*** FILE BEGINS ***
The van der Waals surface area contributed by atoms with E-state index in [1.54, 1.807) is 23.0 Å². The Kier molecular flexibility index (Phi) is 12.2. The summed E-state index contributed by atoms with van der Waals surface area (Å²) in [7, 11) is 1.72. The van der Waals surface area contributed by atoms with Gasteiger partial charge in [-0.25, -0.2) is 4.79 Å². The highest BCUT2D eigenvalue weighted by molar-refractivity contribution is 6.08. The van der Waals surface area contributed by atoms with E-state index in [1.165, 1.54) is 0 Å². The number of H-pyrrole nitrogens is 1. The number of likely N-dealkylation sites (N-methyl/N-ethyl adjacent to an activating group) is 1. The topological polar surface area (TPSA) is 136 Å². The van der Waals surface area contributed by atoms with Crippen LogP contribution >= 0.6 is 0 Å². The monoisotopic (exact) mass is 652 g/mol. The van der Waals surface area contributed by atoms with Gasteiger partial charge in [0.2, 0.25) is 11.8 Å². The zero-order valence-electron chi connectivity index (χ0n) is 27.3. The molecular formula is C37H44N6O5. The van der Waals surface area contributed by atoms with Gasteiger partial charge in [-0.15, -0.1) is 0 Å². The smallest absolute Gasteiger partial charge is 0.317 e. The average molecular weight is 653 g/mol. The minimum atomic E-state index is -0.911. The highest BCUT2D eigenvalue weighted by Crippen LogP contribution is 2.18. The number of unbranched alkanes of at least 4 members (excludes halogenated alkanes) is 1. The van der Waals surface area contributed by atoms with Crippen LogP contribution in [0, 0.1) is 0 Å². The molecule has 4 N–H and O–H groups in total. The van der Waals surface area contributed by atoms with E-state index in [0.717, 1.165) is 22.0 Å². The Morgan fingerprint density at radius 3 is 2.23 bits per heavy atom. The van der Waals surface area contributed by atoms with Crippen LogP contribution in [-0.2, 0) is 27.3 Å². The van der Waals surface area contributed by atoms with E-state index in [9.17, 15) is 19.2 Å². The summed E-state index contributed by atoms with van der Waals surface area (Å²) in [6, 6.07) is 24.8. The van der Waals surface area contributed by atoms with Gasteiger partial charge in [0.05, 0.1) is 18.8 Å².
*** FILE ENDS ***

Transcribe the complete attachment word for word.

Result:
The van der Waals surface area contributed by atoms with E-state index in [1.54, 1.807) is 23.0 Å². The Kier molecular flexibility index (Phi) is 12.2. The summed E-state index contributed by atoms with van der Waals surface area (Å²) in [7, 11) is 1.72. The van der Waals surface area contributed by atoms with Gasteiger partial charge in [-0.25, -0.2) is 4.79 Å². The highest BCUT2D eigenvalue weighted by molar-refractivity contribution is 6.08. The van der Waals surface area contributed by atoms with E-state index in [1.165, 1.54) is 0 Å². The number of H-pyrrole nitrogens is 1. The number of likely N-dealkylation sites (N-methyl/N-ethyl adjacent to an activating group) is 1. The topological polar surface area (TPSA) is 136 Å². The van der Waals surface area contributed by atoms with Crippen LogP contribution >= 0.6 is 0 Å². The monoisotopic (exact) mass is 652 g/mol. The van der Waals surface area contributed by atoms with Gasteiger partial charge in [0.2, 0.25) is 11.8 Å². The zero-order valence-electron chi connectivity index (χ0n) is 27.3. The molecular formula is C37H44N6O5. The van der Waals surface area contributed by atoms with Gasteiger partial charge in [-0.15, -0.1) is 0 Å². The smallest absolute Gasteiger partial charge is 0.317 e. The average molecular weight is 653 g/mol. The minimum atomic E-state index is -0.911. The highest BCUT2D eigenvalue weighted by Crippen LogP contribution is 2.18. The number of unbranched alkanes of at least 4 members (excludes halogenated alkanes) is 1. The van der Waals surface area contributed by atoms with Crippen LogP contribution in [0, 0.1) is 0 Å². The molecule has 4 N–H and O–H groups in total. The van der Waals surface area contributed by atoms with E-state index in [0.717, 1.165) is 22.0 Å². The Morgan fingerprint density at radius 3 is 2.23 bits per heavy atom. The van der Waals surface area contributed by atoms with Crippen LogP contribution in [-0.2, 0) is 27.3 Å². The van der Waals surface area contributed by atoms with E-state index in [9.17, 15) is 19.2 Å². The summed E-state index contributed by atoms with van der Waals surface area (Å²) in [6, 6.07) is 24.8. The van der Waals surface area contributed by atoms with Gasteiger partial charge in [0.05, 0.1) is 18.8 Å².